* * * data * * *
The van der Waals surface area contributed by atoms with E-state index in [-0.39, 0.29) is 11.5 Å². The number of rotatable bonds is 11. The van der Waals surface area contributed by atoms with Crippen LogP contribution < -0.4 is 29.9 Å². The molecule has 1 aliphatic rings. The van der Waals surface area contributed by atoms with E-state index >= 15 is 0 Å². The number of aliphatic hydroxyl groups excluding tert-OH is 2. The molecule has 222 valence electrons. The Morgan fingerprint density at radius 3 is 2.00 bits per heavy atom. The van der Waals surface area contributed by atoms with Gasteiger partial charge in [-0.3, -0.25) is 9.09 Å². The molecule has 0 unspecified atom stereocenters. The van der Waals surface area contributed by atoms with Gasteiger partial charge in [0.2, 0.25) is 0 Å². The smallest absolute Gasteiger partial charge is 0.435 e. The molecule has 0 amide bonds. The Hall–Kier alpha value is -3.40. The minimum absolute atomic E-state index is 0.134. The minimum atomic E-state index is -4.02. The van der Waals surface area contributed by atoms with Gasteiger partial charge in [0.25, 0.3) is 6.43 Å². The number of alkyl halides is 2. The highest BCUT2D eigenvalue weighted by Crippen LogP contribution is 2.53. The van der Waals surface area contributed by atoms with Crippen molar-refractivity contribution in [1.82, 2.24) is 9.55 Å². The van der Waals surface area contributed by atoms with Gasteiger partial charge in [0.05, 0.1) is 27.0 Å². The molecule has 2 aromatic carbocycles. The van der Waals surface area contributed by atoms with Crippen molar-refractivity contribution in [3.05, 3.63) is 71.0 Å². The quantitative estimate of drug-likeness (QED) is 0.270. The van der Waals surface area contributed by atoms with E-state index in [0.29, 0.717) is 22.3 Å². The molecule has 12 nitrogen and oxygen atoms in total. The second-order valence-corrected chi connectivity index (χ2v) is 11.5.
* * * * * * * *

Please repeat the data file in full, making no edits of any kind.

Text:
The van der Waals surface area contributed by atoms with E-state index in [-0.39, 0.29) is 11.5 Å². The number of rotatable bonds is 11. The van der Waals surface area contributed by atoms with Crippen LogP contribution < -0.4 is 29.9 Å². The molecule has 1 aliphatic rings. The van der Waals surface area contributed by atoms with E-state index >= 15 is 0 Å². The number of aliphatic hydroxyl groups excluding tert-OH is 2. The molecule has 222 valence electrons. The Morgan fingerprint density at radius 3 is 2.00 bits per heavy atom. The van der Waals surface area contributed by atoms with Gasteiger partial charge in [-0.3, -0.25) is 9.09 Å². The molecule has 0 unspecified atom stereocenters. The van der Waals surface area contributed by atoms with Gasteiger partial charge in [0.2, 0.25) is 0 Å². The smallest absolute Gasteiger partial charge is 0.435 e. The molecule has 0 amide bonds. The Hall–Kier alpha value is -3.40. The minimum absolute atomic E-state index is 0.134. The minimum atomic E-state index is -4.02. The van der Waals surface area contributed by atoms with Gasteiger partial charge in [0.25, 0.3) is 6.43 Å². The number of alkyl halides is 2. The highest BCUT2D eigenvalue weighted by Crippen LogP contribution is 2.53. The van der Waals surface area contributed by atoms with Crippen molar-refractivity contribution in [1.82, 2.24) is 9.55 Å². The van der Waals surface area contributed by atoms with Gasteiger partial charge in [0.05, 0.1) is 27.0 Å². The molecule has 2 aromatic carbocycles. The van der Waals surface area contributed by atoms with Crippen molar-refractivity contribution in [3.05, 3.63) is 71.0 Å². The quantitative estimate of drug-likeness (QED) is 0.270. The van der Waals surface area contributed by atoms with E-state index in [0.29, 0.717) is 22.3 Å². The molecule has 12 nitrogen and oxygen atoms in total. The second-order valence-corrected chi connectivity index (χ2v) is 11.5.